Homelessness in Anchorage is a visible problem; seen on street corners, at shelters and in the woods. Officials with the Municipality of Anchorage say collecting data can make a huge difference. 
 
On Tuesday, the Anchorage Police Department and social service workers, along with 150 volunteers, came together for the January 2019 homeless count. The event has been going on for nearly a decade. Usually, the count happens at 2 a.m., but this year organizers changed the time to 6 p.m.
 
Nancy Burke, the housing and homeless services coordinator for Mayor Berkowitz's office, said the switch to an evening count happened because it gives them more opportunity to reach and engage people when they're awake and willing to participate in the survey.
 
The count is required nationally for every community across the country. The US Department of Housing and Urban Development (HUD) looks at the data to determine how much HUD assistance Anchorage needs for the Continuum Care program.
 
Burke said communities take the week to identify people using shelter services or who don't have any shelter to try to get an accurate reading of where people are. 
 
The 2018 snapshot of the homeless population in Anchorage was 1,094 people — slightly under the 2017 tally of 1,128 people identified as homeless. Burke says on average, between 800–900 adults are counted each year. The average number of people trying to sleep outdoors the last three to four years is about 100.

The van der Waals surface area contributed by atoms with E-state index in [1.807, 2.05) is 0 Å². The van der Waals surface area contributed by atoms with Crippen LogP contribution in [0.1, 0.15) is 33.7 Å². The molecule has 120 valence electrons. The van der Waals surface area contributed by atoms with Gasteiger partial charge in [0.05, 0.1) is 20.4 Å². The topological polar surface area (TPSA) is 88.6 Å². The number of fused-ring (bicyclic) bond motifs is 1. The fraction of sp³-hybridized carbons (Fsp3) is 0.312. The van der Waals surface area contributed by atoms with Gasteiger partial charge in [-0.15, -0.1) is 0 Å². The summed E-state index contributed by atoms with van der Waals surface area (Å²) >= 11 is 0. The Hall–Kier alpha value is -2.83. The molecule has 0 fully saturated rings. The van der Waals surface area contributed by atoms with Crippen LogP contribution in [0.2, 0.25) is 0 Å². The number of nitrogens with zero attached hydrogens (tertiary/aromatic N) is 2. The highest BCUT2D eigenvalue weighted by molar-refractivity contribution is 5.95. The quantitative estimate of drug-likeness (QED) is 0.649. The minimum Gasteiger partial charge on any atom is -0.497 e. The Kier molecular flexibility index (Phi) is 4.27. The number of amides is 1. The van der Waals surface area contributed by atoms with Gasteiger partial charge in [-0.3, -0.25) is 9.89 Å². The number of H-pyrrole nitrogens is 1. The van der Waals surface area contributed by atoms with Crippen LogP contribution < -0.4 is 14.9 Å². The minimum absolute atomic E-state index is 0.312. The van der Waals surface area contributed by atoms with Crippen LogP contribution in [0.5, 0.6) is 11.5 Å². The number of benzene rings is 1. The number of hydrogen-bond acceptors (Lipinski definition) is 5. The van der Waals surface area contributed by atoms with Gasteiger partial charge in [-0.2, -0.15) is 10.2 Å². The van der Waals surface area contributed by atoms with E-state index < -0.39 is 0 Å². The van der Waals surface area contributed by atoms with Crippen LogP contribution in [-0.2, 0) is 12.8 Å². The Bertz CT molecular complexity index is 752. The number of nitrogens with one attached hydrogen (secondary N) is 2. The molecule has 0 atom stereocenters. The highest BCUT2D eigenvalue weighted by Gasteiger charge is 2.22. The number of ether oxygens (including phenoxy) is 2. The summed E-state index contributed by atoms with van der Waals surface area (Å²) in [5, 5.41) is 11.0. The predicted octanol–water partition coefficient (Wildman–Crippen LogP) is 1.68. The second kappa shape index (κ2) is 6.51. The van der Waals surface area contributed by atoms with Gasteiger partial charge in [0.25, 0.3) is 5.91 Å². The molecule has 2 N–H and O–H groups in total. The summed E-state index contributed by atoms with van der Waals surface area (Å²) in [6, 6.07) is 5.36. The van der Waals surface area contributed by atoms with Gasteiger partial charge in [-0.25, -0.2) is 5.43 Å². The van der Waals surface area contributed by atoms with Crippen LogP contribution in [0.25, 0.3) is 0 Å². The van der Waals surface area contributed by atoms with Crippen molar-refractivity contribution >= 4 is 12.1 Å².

More volunteers came together to participate in the count, Burke said. 
 
"We've seen the community come out because they're interested in the data. They want to know that the count is a real thing," Burke said. "I think we're increasing the community's trust that this is one data point of many that we can use to help us plan for our needs."
 
Jasmine Khan, the executive director for Anchorage Coalition to End Homelessness, said the survey is about more than data — it's about the people who are being counted.
 
"It allows us to establish human connection with people that often times feel they've been left outside of society," Khan said.
 
Groups handed out bags of supplies and free transportation tickets to the Anchorage Project Homeless Connect, an event the following day that brought service providers, government agencies and the community.
  
Burke said the official 2019 count won't be out until later this spring.
 
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